When I started to read this book I was unaware that there were several books before it, I guess this is my fault as I should have looked as most of the books that have Ludlums name attached to it will be part of a series. Due to not reading the books before I felt like there was a piece of a puzzle and that I was missing some of Dattar and Smith's history. I'm still not sure if they one of the other books has Dattar's capture in it, I could not tell from the other books synopsizes. I also did not know any of the history of the Covert-One group therefore, there were people that I did not know what the relationships within that group or even what the grouped wanted to achieve and who the group worked for, so this added to my overall confusion within the book.

For me this book was okay and I had a hard time getting into the book in general despite the fact that the book starts out at a relatively fast pace. There are quite a few actions scenes throughout the book and I enjoyed that Freveletti was okay with Smith getting hurt when the action ensures. I specifically liked the scene with the mustard gas, I mean who uses mustard gas these days, it was a nice and interesting twist that I did not see coming. I found one aspect that this book was missing was some sort of mystery, the reader knows the bad guy (but so does the hero) but also what Dattar is trying to achieve and as much as Freveletti attempted to hide who the mole was, I found it fairly easy to figure out and was forever waiting for someone in the book to catch up to me.

The book was an interesting story and idea, however, it is one that I am finding more common now though. I think that biological warfare has taken over as the popular idea in the action adventure novels, kind of like how the zombie theme has taken over the paranormal, urban fantasy genre. However, with the biological warfare idea I find that there is less deviation from between the storylines. I have yet to read an book, where the author added a true twist to the subject.

While reading the book, I did not become invested in any of the characters. I do not know if this is because I have not read the previous books to this one where Smith is the main character or the overall lack of character development done by Freveletti. I'm actually leaning to the prospect that it is both .I like that Nolan in this book, she was pretty resourceful for a women who is used to working the stock market and not dodging bullets. I think that there is more to Nolan's past than Fereveletti let on and I wonder if she will be in the next book. I really liked that Nolan kept trying to avoid being helped, it was an interesting twist from the usual damsel in distress in these types of books and Nolan showed a lot of strength throughout the book.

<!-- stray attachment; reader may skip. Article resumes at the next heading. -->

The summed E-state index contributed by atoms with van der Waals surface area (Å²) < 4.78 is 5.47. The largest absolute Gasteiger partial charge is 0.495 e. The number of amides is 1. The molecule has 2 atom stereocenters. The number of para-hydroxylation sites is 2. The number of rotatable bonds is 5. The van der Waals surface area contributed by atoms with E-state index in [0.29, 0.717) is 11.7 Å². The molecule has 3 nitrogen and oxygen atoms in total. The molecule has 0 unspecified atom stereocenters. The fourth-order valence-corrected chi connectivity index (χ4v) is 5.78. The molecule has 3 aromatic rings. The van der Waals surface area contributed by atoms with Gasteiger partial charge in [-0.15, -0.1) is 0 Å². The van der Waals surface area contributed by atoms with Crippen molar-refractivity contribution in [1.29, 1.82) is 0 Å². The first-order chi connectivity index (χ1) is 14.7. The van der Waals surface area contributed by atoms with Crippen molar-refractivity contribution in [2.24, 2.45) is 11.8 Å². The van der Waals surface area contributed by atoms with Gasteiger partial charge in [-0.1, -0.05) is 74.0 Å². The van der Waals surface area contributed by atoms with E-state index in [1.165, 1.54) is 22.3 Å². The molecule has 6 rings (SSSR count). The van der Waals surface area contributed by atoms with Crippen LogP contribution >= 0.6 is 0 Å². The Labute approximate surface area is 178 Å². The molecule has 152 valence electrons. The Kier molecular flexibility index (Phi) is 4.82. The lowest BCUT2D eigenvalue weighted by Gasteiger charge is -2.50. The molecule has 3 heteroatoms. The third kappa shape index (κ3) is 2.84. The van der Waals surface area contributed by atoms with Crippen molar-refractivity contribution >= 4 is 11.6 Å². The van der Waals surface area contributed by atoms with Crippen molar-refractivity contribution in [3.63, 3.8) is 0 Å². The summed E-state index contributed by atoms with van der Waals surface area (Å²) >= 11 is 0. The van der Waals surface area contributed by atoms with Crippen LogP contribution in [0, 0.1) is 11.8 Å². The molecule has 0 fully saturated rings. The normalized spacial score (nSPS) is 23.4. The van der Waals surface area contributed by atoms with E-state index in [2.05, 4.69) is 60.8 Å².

I think that with any series you should always start from the beginning, and I think that this was my mistake with this book. If you have read the previous books I think that you will like this one as well, though this is the first one that Freveletti has written so it would be interesting to see if the book's overall style, flow, writing and plot are different from the other books before this one.

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On a side note I know that this series was supposed to be created by Robert Ludlum, but I had a hard time finding which ones he had written but according to Wikipedia he did not write any of them, that they are based upon some of his ideas, but who really knows. This makes me think that these authors are just writing under Ludlums name in order to get people to pick up the book, which I do not appreciate. If your writing is not enough to stand out on it's own then maybe you should change something in your writing, maybe this is an author's way to attempt to get a head start in the literary world. I also would like to know who decides on who can use Ludlum's name as there are several different authors that have written novels in this Covert-One series. Sorry for the rant, but I was not completely aware, that this book really did not have anything to do with Ludlum or anything that has been well documented.

Friday, January 18, 2013

Laura Lippman: Baltimore Blues

This is the first book in Laura Lippman's Tess Monagham series. Lippman tries her hand at writing a novel after spending 20 years as a journalist and she is sticking within what she knows with the characters and plot. The first Tess Monagham story is about an out of work journalist with a passion for rowing and snooping when there is a pay check behind it:

Tess Monagham has been down in the employment department for several years now. Ever since she lost her job when the Star newspaper went under she has struggled to find a new journalist position, she has been working at he aunt's bookstore mostly but also writing some media releases for he uncle every one in awhile, but nothing with real career potential for her. However, in the city of Baltimore where there is a murder every day Tess was bound to be stuck in the middle of one eventually. Hired by a rowing buddy of hers, Rock, to follow his fiancé he suspects of cheating, Tess may feel sleazy about doing it but she really needs the money. What Tess does not expect to find is a selfish woman who is willing to do anything and everything to get her way and when Tess confronts her it sets off a change of events that no one could have foreseen. Where the past and present mysteries come together, Tess finds herself in the line of fire where her name could be the next on the homicide list in Baltimore.